"'Wish I Had A Sylvia Plath' is one of those great fringe experiences - a funny, moving, highly original piece of theatre that is innovative in its presentation, well directed and fabulously performed. All for less than ten quid.
"Loosely based on Plath’s last moments, Esther Greenwood is a published poet driven to despair by an unhappy childhood, unappreciative parents, the genius of her husband, Ned Pews(!), and his philandering.
"Her last ten seconds of hallucinatory madness are depicted on stage as she discusses her life with the talking oven in which she has recently placed her head, and provides the voices for a expertly shot silent film, in which most of the action takes place.
"It is an utterly engrossing hour. As Greenwood, Elisabeth Gray is neurotic and delicate but still manages to convey a great strength as she takes the final stand against her husband.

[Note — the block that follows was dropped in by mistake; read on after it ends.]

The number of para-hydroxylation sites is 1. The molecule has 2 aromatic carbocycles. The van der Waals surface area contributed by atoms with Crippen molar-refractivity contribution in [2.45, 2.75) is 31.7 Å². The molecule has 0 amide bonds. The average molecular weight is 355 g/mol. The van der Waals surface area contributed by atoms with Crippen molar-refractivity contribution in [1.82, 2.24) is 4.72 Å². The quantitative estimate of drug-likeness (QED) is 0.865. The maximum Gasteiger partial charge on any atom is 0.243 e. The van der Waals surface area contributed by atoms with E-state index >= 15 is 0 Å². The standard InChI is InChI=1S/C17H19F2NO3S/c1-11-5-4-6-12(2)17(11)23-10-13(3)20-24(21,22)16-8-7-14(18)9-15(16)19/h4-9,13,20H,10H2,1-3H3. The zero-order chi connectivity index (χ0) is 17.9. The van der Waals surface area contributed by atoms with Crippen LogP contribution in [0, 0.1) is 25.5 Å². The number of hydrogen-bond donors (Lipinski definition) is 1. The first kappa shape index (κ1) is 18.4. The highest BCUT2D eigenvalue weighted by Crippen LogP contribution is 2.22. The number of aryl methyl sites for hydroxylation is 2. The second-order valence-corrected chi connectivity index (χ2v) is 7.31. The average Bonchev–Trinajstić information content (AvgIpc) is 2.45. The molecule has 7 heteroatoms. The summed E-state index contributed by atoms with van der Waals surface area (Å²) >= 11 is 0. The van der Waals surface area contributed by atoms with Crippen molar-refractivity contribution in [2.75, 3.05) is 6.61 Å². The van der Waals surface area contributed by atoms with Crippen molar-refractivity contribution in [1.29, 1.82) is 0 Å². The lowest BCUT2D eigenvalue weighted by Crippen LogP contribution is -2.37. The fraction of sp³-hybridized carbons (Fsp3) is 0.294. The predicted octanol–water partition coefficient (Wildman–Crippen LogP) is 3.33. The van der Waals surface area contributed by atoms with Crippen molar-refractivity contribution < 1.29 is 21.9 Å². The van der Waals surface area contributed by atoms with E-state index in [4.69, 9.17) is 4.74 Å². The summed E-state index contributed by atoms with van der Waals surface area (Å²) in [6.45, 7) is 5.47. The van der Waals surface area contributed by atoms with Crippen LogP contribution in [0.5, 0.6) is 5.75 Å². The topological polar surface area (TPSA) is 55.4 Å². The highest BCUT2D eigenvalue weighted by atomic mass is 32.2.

"While the film that she narrates threatens to overshadow her onstage performance, the fact it fails to do so is a testament to the acute understanding director John Farmanesh-Bocca has of the piece.
"As with all the best comedy, there is a (fairly obvious) underlying tragedy to the whole thing. It is finally allowed to surface in the end, but does so without falling into cliche or swamping what has been a finely drawn production up to that point."
The play will also run Thursday-Saturday, 25-27 October, at the Pilch Theatre during the Sylvia Plath 75th Year Symposium.